And there’s multiple technologies that mostly the chemical companies and the plastics companies are working on. We haven’t gotten to the VHS portion of that technology shakedown yet, and it’s quite possible that we will have a VHS and a Beta in chemical recycling and/or even more going forward, which is totally fine.

One of the things about the advanced recycling, it seems like advanced recycling is the term that people are more leaning toward these days. Not everybody.

The thing about that is … It is almost being looked at as a savior, especially for plast … Well for plastic packaging ’cause this is plastic packaging recycling. It’s not final yet, but it does have … show a lot of possibilities. So I wanted to give a great example because plastic packaging really has gotten beat up quite a bit and will continue to take heat from consumers because it’s seen as non-environmental for a variety of reasons. They’re accurate in some of their sentiment about it.

But in a lot of ways plastic packaging is a good material … is a good material to use from an environmental point of view, and I’ll try to sell you on that concept a little bit more as we go through some other slides.

But here’s one example that I wanted to point out to you … and I think I forgot to tell you … Not on every single one of these slides, but the vast majority of these slides, when I’m presenting the information, the headline on the slide is the headline to a piece of content that we’ve done. So if you’re interested in learning more about any of these things, just you know, take a shot of the headline and search on Packaging Digest for that headline.

Anyway, so Coca-Cola … I think this was genius the way they put together this entire consumer recycling campaign. The first step was Coca-Cola looked at a couple of its brands that were in tinted PET, polyethylene terephthalate. PET is the number one plastic on the resin identification code and it is the highest recycled plastic packaging out there. It’s got the highest recycling rates.

It’s in high demand for the recycled content. So it’s got that pull-through. Once we collect it and recycle it, there is a market for people wanting to buy that recyclate. Actually, the recycling market I think, is outpacing the supply.

One of the things that Coca-Cola realized was that the tinted PET is not as recyclable … I’ll explain a little bit more … not as recyclable is clear PET. Clear PET has a lot more ability to be used in various things, if it’s clear — the recyclate.

Once it’s tinted, the market for the recyclate, it is minimized a bit. So Coca-Cola made the decision that, despite the fact that a color bottle is also connected to their brand — so a lot of people shop by color to find their brand — but they realized that it was more important to support the PET recycling market with a switch to clear PET from the tint that they were using. And they have … I’m showing here the Sprite example, which was green. They had two other brands, Fresca and Seagram’s, that had other beverages in similar … a green PET that they also switched over to clear.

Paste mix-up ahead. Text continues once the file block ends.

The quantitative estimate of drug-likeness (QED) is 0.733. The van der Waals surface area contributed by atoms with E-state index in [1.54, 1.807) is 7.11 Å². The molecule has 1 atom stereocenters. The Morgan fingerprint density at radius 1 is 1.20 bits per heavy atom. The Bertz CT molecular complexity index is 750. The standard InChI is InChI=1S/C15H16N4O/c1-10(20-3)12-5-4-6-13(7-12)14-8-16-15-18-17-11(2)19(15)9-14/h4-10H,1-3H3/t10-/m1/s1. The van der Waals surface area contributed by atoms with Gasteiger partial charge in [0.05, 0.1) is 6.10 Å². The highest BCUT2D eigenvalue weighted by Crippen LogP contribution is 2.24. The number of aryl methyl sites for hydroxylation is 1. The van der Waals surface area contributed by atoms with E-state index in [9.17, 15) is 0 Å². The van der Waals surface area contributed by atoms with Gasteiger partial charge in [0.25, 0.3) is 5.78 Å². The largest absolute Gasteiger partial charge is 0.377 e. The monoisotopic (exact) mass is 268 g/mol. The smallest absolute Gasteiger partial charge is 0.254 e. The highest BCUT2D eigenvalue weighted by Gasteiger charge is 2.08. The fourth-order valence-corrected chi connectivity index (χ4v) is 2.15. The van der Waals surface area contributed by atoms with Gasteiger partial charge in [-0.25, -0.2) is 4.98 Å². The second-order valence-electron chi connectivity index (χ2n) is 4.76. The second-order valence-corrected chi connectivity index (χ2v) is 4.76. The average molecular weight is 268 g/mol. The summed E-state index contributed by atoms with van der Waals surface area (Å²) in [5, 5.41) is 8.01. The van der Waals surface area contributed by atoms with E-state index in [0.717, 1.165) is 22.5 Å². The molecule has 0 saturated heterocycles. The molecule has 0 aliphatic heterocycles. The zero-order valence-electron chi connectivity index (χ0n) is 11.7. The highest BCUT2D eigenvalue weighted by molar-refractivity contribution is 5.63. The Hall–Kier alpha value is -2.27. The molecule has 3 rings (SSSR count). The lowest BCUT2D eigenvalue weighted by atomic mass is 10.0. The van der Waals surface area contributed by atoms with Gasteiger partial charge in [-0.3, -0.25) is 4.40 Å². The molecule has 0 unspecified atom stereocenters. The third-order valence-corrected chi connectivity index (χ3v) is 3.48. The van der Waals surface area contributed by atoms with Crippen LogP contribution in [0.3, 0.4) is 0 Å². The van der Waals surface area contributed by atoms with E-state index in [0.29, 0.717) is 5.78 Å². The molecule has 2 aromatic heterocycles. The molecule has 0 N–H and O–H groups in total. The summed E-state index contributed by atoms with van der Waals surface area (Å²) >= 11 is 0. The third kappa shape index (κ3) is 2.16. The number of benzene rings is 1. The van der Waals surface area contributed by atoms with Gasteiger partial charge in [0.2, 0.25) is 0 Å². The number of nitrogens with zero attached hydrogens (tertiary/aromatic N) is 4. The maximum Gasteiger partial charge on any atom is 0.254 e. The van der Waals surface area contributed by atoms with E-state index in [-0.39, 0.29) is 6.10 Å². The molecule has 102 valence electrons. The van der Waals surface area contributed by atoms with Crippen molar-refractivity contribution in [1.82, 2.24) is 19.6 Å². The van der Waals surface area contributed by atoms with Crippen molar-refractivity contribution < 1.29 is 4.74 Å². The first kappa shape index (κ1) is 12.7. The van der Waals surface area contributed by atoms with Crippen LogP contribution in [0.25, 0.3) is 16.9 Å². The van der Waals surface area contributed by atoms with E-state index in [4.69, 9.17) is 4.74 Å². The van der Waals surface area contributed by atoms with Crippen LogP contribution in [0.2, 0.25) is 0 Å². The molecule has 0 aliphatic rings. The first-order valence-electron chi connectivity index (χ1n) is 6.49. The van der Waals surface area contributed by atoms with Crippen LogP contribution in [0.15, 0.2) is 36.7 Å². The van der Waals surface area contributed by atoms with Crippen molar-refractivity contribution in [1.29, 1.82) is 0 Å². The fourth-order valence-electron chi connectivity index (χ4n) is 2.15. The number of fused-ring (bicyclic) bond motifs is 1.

Coca-Cola being a great marketing company thought to themselves, how could we expand it? You know, get a little bit of mileage from what we’re doing here. They realized that a lot of this is through consumer education and awareness. So a consumer might realize, you know, my Sprite bottle isn’t green anymore. What’s going on with that? Wow. Coca-Cola found a way to not only tell them, but actually get you know, really bona fide eco points, especially with their younger generation customers through this one campaign. And what they call this is … they call this Recycled Records. And what they did was they went to some recycling facilities, a couple across the country, and recorded sounds … professionally recorded sounds. They took those sounds and they gave them to these two gentlemen on your right. They’re musicians, DJ’s. They’re in the music industry.

From those recorded sounds of a recycling center — hopefully processing their now new clear PET bottle — they were able to create an album of music. We call it an album of music, which is a little bit of a misnomer because it’s all digital. But this was a way that they were calling attention to this massive change, sustainable change that they made in their packaging.

And they went one step further that those sounds that they recorded and gave to these musicians, professional music folks, they also make available to the consumers. So the consumers can make their own music. I say music, songs, whatever. There’s not … There’s very little lyrics. There’s literally no lyrics. It’s all music. But I was quite impressed.

There’s one thing that they call it … the music curating. Oh, they have a term for it, for what they do, where you’re able to take the sounds and recycle the sounds into your own music [Editor’s Note: They call it “music sampling.”]. So very clear connection with what they did, why they did it, and getting consumers excited and on board for the whole process.

And this is actually a trend that we’re going to be seeing more of. From a sustainable packaging point of view, a lot of people have been working improvements in the supply chain. So Coca-Cola was working with its resin manufacturer to figure out, you know, clear PET. The next stage … and you know this is not … they’ve been doing this a little bit along the way. But this next stage, we are going to see a massive inclusion of consumers in this whole sustainability movement from the brand owners. And packaging is going to play a huge part in that.